Scenes From Trees' Five-Year Anniversary Bash.

Let's just say this up front: It sure doesn't feel like five years have passed since Clint and Whitney Barlow re-opened Deep Ellum's revered Trees venue and helped usher in a new era in Deep Ellum's vaunted musical history.

But, alas, the year-to-year calendar doesn't lie.

Nor, for that matter, does Trees' booking calendar: Over the course of the past five years, the Barlows have deftly established their space as a haven for acts of all kind — thanks in no small part to some clever partnerships struck with area promoters, not to mention a keen understanding of when it makes sense to do things their way and when it makes just as much sense to step aside and let the magic happen for them. In the process, the Barlows — who'd each entered into this experience with managerial experience but never as owners — have rightly developed a reputation around Deep Ellum as top-notch collaborators, while becoming a model for the neighborhood's future business processes.

On Saturday night, that respect could be seen first-hand, too, as crowds readily forked over $5 cover charges and packed out the space to help the Barlows ring in Trees' fifth anniversary. In turn, these attendees were treated to performances from Jonathan Tyler & The Northern Lights, The Soft White Sixties, Cody Jasper and The Roomsounds — acts that the Barlows themselves hand-picked to be on the bill. Smart choices, too: The largely roots rock-oriented bill made for a fine, booze-ready, celebratory soundtrack.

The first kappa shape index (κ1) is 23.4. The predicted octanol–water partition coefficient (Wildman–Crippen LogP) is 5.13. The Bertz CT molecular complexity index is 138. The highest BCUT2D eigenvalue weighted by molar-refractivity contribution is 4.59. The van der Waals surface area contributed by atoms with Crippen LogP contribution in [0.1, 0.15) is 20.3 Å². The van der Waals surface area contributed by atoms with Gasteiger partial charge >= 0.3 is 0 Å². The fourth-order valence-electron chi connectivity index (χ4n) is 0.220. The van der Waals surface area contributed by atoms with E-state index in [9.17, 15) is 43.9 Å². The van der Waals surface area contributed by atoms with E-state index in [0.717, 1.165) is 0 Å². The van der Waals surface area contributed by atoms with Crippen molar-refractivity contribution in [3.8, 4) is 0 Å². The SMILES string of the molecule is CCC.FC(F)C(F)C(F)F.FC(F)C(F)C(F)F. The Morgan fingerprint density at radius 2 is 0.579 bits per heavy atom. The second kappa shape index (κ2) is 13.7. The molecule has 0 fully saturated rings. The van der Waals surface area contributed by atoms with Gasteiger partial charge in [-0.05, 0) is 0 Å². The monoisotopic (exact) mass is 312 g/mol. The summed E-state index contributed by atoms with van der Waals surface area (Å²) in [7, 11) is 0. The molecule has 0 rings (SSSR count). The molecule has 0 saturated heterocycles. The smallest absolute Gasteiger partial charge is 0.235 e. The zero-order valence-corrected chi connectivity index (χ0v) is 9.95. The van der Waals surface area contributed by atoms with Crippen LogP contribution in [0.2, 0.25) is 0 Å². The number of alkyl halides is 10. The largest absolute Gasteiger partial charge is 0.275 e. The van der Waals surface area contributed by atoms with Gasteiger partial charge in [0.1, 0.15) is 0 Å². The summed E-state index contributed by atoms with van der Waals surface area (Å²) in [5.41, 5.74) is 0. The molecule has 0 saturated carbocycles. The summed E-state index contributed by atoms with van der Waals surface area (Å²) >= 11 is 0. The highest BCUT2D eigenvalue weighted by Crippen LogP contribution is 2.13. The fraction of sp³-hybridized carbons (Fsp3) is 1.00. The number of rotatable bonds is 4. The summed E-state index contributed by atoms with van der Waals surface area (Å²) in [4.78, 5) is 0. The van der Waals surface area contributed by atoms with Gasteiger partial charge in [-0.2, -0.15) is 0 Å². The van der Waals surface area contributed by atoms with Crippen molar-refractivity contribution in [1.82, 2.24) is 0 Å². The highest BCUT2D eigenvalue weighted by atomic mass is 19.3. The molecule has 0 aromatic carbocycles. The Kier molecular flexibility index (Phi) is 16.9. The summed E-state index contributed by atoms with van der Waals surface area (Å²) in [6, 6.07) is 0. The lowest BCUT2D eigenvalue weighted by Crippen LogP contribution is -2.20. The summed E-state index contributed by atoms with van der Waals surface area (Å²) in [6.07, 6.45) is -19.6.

And though each band performed fine sets — especially The Roomsounds, which used this night to reestablish its reputation as one of the most primetime-ready acts in town — the highlight of the night came midway through Jonathan Tyler & The Northern Lights' set, as that outfit's full-on hometown lineup paused its performance to invite the Barlows to come on stage and bask in the spotlight. There, the band presented the owners with a new Cabe Booth painting of the venue, commissioned by the bar's staff.

It was a nice moment — one that paid proper, but not grossly over-the-top homage to the work this couple's put into the neighborhood, while at the same time nodding appropriately toward their future plans.

On stage, a sly move made on the part of the Trees staff came into focus: All night long, Trees' staff wore not Trees shirts but rather Bomb Factory ones that nodded toward the Barlows' next planned Deep Ellum music venue restoration effort. If attendees of Saturday night's show had missed this hint earlier in the night, they certainly noticed it at this point. And as they did, there's no doubt that the same thought rang through everyone's minds: If anyone can be trusted with that task, it's this crew.













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